The Ports of Venice and Chioggia, located within the Venetian lagoon, are accessible every day of the year and at all hours, with favorable marine weather conditions. They are the only ones in Italy to also serve as river ports, allowing the forwarding of goods through the internal navigation network that runs along the Po Valley.
In Venice, the port sections of San Leonardo, Fusina, and Marghera receive merchant ships carrying petroleum products, rolling stock, containers/bulk goods, and, since 2022, passenger ships. The sections of San Basilio, S. Marta, and Marittima are dedicated to passenger traffic on fast ships and cruise ships with a gross tonnage of less than 25,000 tons (GT), both maritime and river.
The port section of Val da Rio in Chioggia receives various cargo ships and bulk goods, while maritime and river passenger ships dock in the section of Isola Saloni, where there is also bulk cargo traffic.
Three access points for the two ports
The Port of Venice has two sea entrances: the Malamocco port entrance for ships bound for San Leonardo, Fusina, and Marghera, and the Lido port entrance for ships bound for San Basilio, S. Marta, and Marittima.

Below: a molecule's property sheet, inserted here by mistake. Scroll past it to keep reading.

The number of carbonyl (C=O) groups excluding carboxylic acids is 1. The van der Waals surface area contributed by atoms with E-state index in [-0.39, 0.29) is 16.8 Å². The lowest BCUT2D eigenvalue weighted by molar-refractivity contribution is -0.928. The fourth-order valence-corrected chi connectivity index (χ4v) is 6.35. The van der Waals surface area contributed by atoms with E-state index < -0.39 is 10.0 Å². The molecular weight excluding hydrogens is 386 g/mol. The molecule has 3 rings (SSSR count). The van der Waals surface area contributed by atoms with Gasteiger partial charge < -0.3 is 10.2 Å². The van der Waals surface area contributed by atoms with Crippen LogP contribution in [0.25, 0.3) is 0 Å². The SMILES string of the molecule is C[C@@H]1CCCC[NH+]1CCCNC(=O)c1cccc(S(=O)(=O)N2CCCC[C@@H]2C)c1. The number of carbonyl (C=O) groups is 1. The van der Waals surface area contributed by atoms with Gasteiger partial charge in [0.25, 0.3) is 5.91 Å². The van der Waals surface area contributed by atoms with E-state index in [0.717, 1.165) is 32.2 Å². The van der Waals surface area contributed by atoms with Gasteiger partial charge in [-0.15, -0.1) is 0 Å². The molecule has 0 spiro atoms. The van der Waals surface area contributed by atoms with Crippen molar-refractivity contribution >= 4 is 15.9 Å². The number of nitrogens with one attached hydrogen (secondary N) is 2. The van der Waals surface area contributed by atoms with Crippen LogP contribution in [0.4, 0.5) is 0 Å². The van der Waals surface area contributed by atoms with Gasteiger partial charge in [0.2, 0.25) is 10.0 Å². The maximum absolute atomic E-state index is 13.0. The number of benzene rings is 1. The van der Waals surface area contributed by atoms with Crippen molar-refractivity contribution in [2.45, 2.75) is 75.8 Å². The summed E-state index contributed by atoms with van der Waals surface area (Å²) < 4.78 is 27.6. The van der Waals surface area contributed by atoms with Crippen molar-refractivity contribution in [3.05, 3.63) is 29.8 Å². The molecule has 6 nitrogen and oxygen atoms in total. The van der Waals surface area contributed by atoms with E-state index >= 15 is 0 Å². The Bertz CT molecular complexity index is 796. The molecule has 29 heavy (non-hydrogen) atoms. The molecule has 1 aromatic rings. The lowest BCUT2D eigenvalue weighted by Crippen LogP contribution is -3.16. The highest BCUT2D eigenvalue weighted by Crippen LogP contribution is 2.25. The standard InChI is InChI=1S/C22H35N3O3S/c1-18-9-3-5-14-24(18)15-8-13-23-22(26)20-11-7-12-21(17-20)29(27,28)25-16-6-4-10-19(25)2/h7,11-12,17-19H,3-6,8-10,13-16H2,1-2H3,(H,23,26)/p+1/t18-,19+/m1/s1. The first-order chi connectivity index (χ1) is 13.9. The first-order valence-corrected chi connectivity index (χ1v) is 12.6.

The Chioggia port entrance allows access to both Isola Saloni and Val da Rio.
VENICE CARGO PORT
Through the Malamocco port entrance, ships reach S. Leonardo, Fusina, and Marghera by navigating through the Malamocco-Marghera canal, which leads to various terminals where ships with a maximum draft of 11.5 meters can dock.
Access to VENICE
VENICE PASSENGER PORT
The S. Nicolò port entrance is dedicated to passenger traffic (ships with a gross tonnage of less than 25,000). Cruise ships, fast ships, and yachts reach S. Basilio, S. Marta, and Marittima by crossing the Giudecca Canal and can dock at dedicated quays that can accommodate ships with a draft of up to 8.7 meters.
Through the Chioggia port entrance, cargo or passenger ships can reach the quays located in both Isola Saloni and Val da Rio, where they can dock with drafts of up to 7 meters.
The river-maritime network that starts from the ports of Venice and Chioggia extends along the Italian internal navigation axis, with a balanced traffic of bulk goods, various goods (including exceptional loads), and containers up to Cremona and Mantova.
These internal waterways can be navigated by Va-class river vessels (110 meters in length, 11.4 meters in width).
River cruise ships also travel along the same route.